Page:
Ghosts from the past are haunting the Yorkshire village of Crook Marsham, which has fatal consequences for the living. Meanwhile; the Doctor thinks it’s time to retire whilst Ace thinks it’s time to settle down.
If Nightshade teaches us anything it’s that nostalgia and living in the past are very unhealthy, very dangerous things. A slightly ironic message given that Mark Gatiss has spoken of his New Adventures debut as an attempt to return the McCoy era to the style of Doctor Who he remembers growing up with. It’s a criticism often leveled at Gatiss (and, incidentally, a criticism I don’t have much truck with) that he writes quite workmanlike, traditional style Who that doesn’t always fit with the fresher, zippier tone of the modern series. I don’t think this is fair, The Unquiet Dead feels fresh and exciting because its horror harks back to the Hinchcliffe/Holmes era, something the target audience of Rose aren’t (yet) familiar with. The Idiots Lantern, though flawed, is doing emotional, characterful things so-called “traditional” Who would never have attempted. And whilst Robot of Sherwood is a retread of The Time Warrior it is a breath of fresh summery air in the midst of the wintery gloom of Capaldi’s first series. But all of this is in the future, what of the novel?
Pleasingly, Nightshade reads as a near perfect combination of both Pertwee and McCoy eras. We have a scientific facility, a Yorkshire village full of well drawn supporting characters, creepy monsters and horrible deaths. And then there’s the dashing young boy that Ace immediately falls for, the addressing of racial prejudice and a darker, mysterious, calculating Doctor. Except, the Doctor’s got rather tired of being calculating and manipulative and wonders whether it might be time to give it all up and retire. Whilst Gatiss points out in the notes at the end of the ebook version that he never really explains why the Doctor suddenly decides this, I’ve read the past 7 books and I was a bit exhausted and thought of giving up this whole endeavour. God only knows how the Doctor must be feeling! It doesn’t really register as a glaring lapse of character, the prose lets us know the Doctor’s become more withdrawn of late and the idea of the Doctor thinking his best years are behind him fits neatly into a story that’s all about being unable to escape the past.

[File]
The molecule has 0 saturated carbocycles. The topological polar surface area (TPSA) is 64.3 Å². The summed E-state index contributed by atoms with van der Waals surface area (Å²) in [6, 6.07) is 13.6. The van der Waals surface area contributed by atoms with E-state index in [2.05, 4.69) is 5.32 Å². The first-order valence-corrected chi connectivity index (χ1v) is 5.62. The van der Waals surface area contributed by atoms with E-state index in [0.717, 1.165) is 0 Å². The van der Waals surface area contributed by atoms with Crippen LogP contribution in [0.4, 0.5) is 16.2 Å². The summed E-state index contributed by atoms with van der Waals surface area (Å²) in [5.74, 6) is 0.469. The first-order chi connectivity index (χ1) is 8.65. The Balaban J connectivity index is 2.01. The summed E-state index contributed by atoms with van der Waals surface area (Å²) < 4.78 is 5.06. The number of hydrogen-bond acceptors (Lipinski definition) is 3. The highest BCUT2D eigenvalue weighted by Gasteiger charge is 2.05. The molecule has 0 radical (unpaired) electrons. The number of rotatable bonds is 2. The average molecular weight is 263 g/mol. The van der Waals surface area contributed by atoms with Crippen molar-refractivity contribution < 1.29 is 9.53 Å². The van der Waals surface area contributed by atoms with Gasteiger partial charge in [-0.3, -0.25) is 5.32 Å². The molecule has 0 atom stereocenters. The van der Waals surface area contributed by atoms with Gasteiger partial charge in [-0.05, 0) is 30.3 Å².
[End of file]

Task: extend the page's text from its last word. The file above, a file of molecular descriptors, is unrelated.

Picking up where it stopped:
One character struggling to escape his past is retired actor Edmund Trevithick, living out his final years in a retirement home watching repeats of his popular science fiction serial; the eponymous Nightshade. The character of Professor Nightshade is a clear combination of Bernard Quatermass and Doctor Who. But in reading the novel, I visualised Edmund purely as William Hartnell, slightly brusque, slightly irritable but with a heart and an enormous amount of pride in the television show that brought him fame. Trevithick’s character arc is the most satisfying of the novel; he begins expecting the repeats of his show to win him one last chance to play the hero only to find events in Crook Marsham giving him a much more real opportunity to be Professor Nightshade once more. When Big Finish come to cast their upcoming adaptation of this novel I’m suggesting David Bradley in full Hartnell mode to play the character. It would be utterly glorious.
Like Paul Cornell before him, Gatiss is already honing in on what will make Doctor Who so successful on its return more than 10 years later; an in-depth look into the psychology of the Doctor. This is the Doctor experiencing a full on existential crisis whilst all around him is going to hell, and it makes for a fascinating and engaging story the like of which we’ve not really seen on TV. Too deep and too broad for the television series indeed!
NEXT TIME: Death on Heaven